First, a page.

It’s the sin of comparison

When a religion is works-based, it thrives on comparing one’s self to other people. As long as you find someone on earth who is worse than you, you can appease your conscience. Christians act the same way when they gossip. They find sins and attitudes that they find repugnant and consider those worse than their own. They forget that if any human being got their hands on a video depicting their own thoughts and actions of the past week, they would be mortified. And rather than focusing on themselves, or even better, going to the person and helping them, they go to someone else and deliver the juicy news.

It takes two to tango

no gossipThe gossiper needs a listener. He can talk to himself about other people all he wants, but it only becomes gossip when he has an audience.

This is the antidote to gossip. Don’t listen to it. Change the subject. Call them out on their gossip. Chances are, if they gossip to you, they are probably talking about you to someone else. The righteous man in Psalm 15:3 will not believe or even entertain gossip. He shuts it down.

Proverbs 20:19 reminds us, “Whoever goes about slandering reveals secrets; therefore do not associate with a simple babbler.” In order to protect the Church from serious problems, we have to fight against the sin of gossip, and we must destroy the gossiper that lives within our hearts.

In conclusion, we must remember that simply not gossiping will not solve the problem. Of course the saying, “if you have nothing nice to say, say nothing at all” is a helpful start but it will not fix the problem. We must see each human being as not a means to an end, but rather as a soul that we will either spend eternity with, or someone who must be evangelized, not gossiped about. We also must remind ourselves of the importance of prayer. If a story is juicy enough to talk about, then the person probably needs someone to pray for them, and instead of talking to another mere mortal, let’s talk to the Creator of the universe who can actually do miracles. And ultimately we must speak kind words about others. As Paul reminds us in Ephesians 4:29, “Let no unwholesome word proceed from your mouth, but only such a word as is good for edification according to the need of the moment, so that it will give grace to those who hear.”

Jordan Standridge

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Jordan is a pastoral associate at Immanuel Bible Church in Springfield, VA, where he leads the college ministry. He is also the founder of The Foundry Bible Immersion. You can find his personal blog at surrender.us.
  • Alex

    Hey Jordan, thanks for the helpful article. I would love to hear you discuss more about the difference between helpful, heartfelt discussions about the state of another person’s spiritual life, and gossip. You certainly allude to the necessity of the former under the principle of shepherding, but don’t provide any clues as to how you distinguish it from the latter.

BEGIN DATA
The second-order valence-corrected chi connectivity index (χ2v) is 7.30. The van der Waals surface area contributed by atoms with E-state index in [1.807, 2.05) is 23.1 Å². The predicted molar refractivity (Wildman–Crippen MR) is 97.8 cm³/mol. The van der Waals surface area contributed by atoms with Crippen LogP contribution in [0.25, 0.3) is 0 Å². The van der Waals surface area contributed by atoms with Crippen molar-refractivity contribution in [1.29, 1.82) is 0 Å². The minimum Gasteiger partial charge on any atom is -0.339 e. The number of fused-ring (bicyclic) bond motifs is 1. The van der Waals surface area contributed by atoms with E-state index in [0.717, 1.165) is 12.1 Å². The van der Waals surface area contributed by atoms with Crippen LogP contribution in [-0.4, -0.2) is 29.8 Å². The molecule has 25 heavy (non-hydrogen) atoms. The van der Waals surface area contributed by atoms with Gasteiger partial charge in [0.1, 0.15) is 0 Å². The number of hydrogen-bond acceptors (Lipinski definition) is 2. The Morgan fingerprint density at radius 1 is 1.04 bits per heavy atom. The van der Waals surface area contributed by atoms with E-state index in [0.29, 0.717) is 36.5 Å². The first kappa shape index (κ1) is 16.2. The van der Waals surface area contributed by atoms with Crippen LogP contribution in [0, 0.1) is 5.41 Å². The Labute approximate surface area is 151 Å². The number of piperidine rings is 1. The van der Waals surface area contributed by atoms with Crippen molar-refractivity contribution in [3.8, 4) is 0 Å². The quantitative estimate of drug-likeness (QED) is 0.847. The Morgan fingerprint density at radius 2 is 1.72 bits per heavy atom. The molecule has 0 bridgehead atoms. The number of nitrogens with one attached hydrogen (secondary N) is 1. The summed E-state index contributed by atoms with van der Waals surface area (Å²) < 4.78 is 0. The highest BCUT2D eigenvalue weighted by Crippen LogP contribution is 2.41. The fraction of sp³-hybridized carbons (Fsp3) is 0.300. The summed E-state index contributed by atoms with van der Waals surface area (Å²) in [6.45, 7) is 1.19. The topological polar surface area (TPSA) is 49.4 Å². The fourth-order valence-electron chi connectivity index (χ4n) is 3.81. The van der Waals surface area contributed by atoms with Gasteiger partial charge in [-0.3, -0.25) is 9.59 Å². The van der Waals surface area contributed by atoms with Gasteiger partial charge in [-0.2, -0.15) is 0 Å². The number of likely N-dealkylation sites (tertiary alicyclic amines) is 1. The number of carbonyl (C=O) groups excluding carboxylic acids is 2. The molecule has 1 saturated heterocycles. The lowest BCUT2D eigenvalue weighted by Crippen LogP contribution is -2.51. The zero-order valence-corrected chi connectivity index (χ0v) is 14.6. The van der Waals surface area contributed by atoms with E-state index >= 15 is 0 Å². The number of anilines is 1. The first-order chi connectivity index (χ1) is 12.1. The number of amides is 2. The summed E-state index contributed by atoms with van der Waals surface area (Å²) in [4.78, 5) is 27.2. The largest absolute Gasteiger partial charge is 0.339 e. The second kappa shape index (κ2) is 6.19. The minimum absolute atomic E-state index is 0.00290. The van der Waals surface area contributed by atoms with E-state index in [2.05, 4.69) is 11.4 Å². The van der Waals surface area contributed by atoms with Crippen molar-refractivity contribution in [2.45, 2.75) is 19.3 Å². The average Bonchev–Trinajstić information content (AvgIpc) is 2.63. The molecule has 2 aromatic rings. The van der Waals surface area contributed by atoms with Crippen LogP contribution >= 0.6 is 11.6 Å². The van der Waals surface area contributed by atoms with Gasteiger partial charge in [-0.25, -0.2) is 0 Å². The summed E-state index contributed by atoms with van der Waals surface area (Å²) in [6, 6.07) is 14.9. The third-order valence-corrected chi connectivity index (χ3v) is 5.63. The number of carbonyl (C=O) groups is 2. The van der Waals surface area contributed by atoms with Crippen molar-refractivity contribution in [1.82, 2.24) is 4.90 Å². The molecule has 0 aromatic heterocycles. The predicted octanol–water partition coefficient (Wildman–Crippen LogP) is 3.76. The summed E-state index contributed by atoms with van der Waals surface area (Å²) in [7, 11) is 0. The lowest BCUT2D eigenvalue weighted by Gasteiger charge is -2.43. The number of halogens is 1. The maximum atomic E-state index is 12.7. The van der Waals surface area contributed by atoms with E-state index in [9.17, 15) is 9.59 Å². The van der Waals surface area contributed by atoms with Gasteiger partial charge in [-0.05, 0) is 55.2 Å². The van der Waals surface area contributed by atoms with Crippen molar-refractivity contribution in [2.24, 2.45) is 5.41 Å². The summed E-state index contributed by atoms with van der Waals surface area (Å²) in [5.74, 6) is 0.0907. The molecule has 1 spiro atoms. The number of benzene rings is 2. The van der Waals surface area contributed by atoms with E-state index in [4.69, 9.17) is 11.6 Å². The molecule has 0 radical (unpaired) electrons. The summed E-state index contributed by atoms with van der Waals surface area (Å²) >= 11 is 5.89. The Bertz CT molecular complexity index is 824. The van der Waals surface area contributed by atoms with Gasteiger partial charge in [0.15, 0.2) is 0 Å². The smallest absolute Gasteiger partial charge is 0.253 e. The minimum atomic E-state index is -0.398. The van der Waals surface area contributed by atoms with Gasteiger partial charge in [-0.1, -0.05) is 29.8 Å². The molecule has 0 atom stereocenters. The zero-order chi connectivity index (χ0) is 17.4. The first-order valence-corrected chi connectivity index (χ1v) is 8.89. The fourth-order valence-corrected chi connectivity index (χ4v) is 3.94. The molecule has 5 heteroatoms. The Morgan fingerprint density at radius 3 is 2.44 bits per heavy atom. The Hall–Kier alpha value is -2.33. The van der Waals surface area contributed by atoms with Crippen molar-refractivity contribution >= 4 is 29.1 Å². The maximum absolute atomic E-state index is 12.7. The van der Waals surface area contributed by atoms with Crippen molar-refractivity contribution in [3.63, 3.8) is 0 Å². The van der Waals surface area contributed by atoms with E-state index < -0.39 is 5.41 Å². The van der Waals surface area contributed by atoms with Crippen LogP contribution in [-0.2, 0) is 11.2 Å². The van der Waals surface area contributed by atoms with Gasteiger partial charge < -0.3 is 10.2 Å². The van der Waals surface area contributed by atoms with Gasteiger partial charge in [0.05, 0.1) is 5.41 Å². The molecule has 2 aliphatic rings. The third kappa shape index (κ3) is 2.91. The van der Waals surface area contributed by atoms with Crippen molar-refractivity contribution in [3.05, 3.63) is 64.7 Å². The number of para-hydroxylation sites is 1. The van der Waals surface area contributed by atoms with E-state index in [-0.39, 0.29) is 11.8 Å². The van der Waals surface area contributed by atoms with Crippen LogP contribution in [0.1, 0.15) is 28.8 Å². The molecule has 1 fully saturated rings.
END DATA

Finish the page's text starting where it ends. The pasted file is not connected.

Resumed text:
Perhaps a series of diagnostic questions we should ask ourselves before we begin to speak about another person to guard against wandering into gossip?

    • Michelle Viljoen

      Please also consider to write on how one would differentiate between calling out a sin like in 2 Tim 4:14, 2 Tim 4:10 and gossip. Thanks for this article!

    • The first key is are you in a shepherding position and is the person you’re talking to in a shepherding position. Unless it is a discussion between elders (or spouses discussing a child) it’s probably gossip.

      • Holly Mathis Tartaglia

        Elders and shepherds are just as prone to gossip as the average church member… why would being in a shepherding position exempt one from gossiping? From a leadership position, i would think a person would have to be even MORE careful since they are often privy to information that others may not have.

        • The question was about having a conversation about someone’s spiritual state in the context of shepherding. Shepherds share information in orders to shepherd and pray for the flock.

          • Holly Mathis Tartaglia

            Thanks, John, for clarifying. I guess the way you said that, it appeared that talking about people was permitted in a shepherding context…so if I misread that, forgive me. And we know that there are many men in positions of eldership in churches across America who are unfit to be Elders, but find themselves Elders regardless. My husband has served alongside some of these people. My comment was that I don’t see the Scriptures distinguishing between leaders who are “allowed” to talk about people and issues and regular church members. And I think it IS possible to have discussions about issues without discussing people and it not be gossip…even among “regular” people.

        • Alex

          Well, one would hope that elders at the church aren’t “just as prone” to gossip, albeit perhaps just as “susceptible.” And I’m not just mentioning that to win some imaginary argument points. I think it is a big distinction to be made.